How to Choose a Preschool

Your little one is toddling, talking, and taking on the world. Filled with curiosity and creativity, your child needs the level of stimulation and structure that preschool provides. Studies show early education to be a key steppingstone to academic achievement, as well as social and emotional development. Preschool ensures a head start on critical thinking and fine motor skills, plus the basics like ABCs and 123s. It teaches your child how to function in a school setting and play well with others. With so much at stake, it’s important to select the right preschool for your child.

Start by writing down everything that matters to you. 

Your list might include teacher-to-student ratio, daily naps, healthy snacks, ample free play, an outdoor environment, safety, classroom instruction, or toilet training. You may also consider the school’s curriculum, rules, schedule, diversity, cost, religious affiliation, and educational philosophy.

From there, craft the questions you will ask and the boxes you need to check before feeling certain you’ve made the right choice.

What is the educational background and experience of the teachers and staff? How much playtime do the children have each day? Does the school offer music and foreign language lessons? Is there a strong focus on art, reading, math, or science? How does the school handle discipline? Is parent involvement required or encouraged?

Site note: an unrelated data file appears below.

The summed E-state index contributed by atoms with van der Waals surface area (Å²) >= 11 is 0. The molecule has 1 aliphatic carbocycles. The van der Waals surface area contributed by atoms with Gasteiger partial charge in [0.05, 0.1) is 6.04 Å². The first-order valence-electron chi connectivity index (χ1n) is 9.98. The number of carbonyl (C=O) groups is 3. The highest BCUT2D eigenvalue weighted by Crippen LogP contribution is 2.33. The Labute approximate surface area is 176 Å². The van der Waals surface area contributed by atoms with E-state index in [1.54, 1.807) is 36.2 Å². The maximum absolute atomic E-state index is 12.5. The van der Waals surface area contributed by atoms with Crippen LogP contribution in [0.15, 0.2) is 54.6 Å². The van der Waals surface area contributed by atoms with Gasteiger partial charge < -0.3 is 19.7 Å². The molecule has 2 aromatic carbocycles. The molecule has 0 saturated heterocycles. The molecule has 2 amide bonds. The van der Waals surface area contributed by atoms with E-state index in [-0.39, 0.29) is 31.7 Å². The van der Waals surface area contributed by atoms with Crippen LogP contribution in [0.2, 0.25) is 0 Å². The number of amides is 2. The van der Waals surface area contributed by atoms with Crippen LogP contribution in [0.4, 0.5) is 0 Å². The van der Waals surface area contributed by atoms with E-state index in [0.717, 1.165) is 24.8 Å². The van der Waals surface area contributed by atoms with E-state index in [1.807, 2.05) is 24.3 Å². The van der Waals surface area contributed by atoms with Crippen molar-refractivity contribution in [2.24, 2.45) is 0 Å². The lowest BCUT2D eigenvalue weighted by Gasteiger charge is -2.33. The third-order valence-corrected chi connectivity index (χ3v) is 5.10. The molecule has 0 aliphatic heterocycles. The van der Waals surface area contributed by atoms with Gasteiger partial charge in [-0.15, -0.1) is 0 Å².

Consider logistics. Is the cost of the preschool within your budget? Is it located near enough to your home or work that you can conveniently drop off your child there each morning and pick them up each afternoon?

Research all of the preschools in your area. Look at school websites for more information and scout online communities for reviews from other parents. Arrange site visits and arrive prepared with your list of questions. Be sure to take careful notes.

Plan to do the initial visits without your child. Investigate whether the school offers play areas for blocks, puppets, drawing or coloring, and tactile materials such as sand or water. Find out how much time the children have to spend at these play stations and consider whether this would suit your child. Be sure to peruse the school’s selection of books and other learning materials.

Talk to the director and the teachers. Are they experienced and qualified? Do they enjoy their work? Tour the entire facility. Does the school look and feel inviting, clean, and safe? Observe children in the classroom and at play. Do they seem engaged, or are they bored? Imagine your child there. Would your son or daughter adapt and thrive? Would he or she be challenged and happy?

All of this work and research should narrow your choices to two or three schools. Now, schedule follow-up visits with your child. Watch their interactions with other children and teachers. Observe your child at play, in classroom settings, and at outdoor areas. Spend enough time to determine whether it’s right. Then, give preschool a try. Your careful planning will give your child a place to learn and grow, preparing for kindergarten and beyond.

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